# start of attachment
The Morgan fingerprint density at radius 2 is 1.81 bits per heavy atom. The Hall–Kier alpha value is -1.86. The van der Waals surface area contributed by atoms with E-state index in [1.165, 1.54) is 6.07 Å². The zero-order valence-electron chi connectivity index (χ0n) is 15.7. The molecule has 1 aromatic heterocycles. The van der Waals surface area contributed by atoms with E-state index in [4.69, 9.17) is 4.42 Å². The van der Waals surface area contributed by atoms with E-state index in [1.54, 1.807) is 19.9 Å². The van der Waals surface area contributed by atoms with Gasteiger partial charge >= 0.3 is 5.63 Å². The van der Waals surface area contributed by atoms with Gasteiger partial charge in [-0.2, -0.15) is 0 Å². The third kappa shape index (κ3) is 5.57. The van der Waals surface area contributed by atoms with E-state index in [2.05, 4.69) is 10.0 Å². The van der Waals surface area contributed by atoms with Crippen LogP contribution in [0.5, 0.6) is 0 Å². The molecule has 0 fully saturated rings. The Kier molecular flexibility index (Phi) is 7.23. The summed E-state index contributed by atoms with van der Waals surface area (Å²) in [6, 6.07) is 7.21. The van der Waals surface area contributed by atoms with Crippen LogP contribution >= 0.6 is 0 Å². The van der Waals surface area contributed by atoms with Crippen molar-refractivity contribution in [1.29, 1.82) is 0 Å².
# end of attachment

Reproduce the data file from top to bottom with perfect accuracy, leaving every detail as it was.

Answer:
The Morgan fingerprint density at radius 2 is 1.81 bits per heavy atom. The Hall–Kier alpha value is -1.86. The van der Waals surface area contributed by atoms with E-state index in [1.165, 1.54) is 6.07 Å². The zero-order valence-electron chi connectivity index (χ0n) is 15.7. The molecule has 1 aromatic heterocycles. The van der Waals surface area contributed by atoms with E-state index in [4.69, 9.17) is 4.42 Å². The van der Waals surface area contributed by atoms with E-state index in [1.54, 1.807) is 19.9 Å². The van der Waals surface area contributed by atoms with Gasteiger partial charge >= 0.3 is 5.63 Å². The van der Waals surface area contributed by atoms with Gasteiger partial charge in [-0.2, -0.15) is 0 Å². The third kappa shape index (κ3) is 5.57. The van der Waals surface area contributed by atoms with E-state index in [2.05, 4.69) is 10.0 Å². The van der Waals surface area contributed by atoms with Crippen LogP contribution in [0.5, 0.6) is 0 Å². The molecule has 0 fully saturated rings. The Kier molecular flexibility index (Phi) is 7.23. The summed E-state index contributed by atoms with van der Waals surface area (Å²) in [6, 6.07) is 7.21. The van der Waals surface area contributed by atoms with Crippen LogP contribution >= 0.6 is 0 Å². The van der Waals surface area contributed by atoms with Crippen molar-refractivity contribution in [1.29, 1.82) is 0 Å².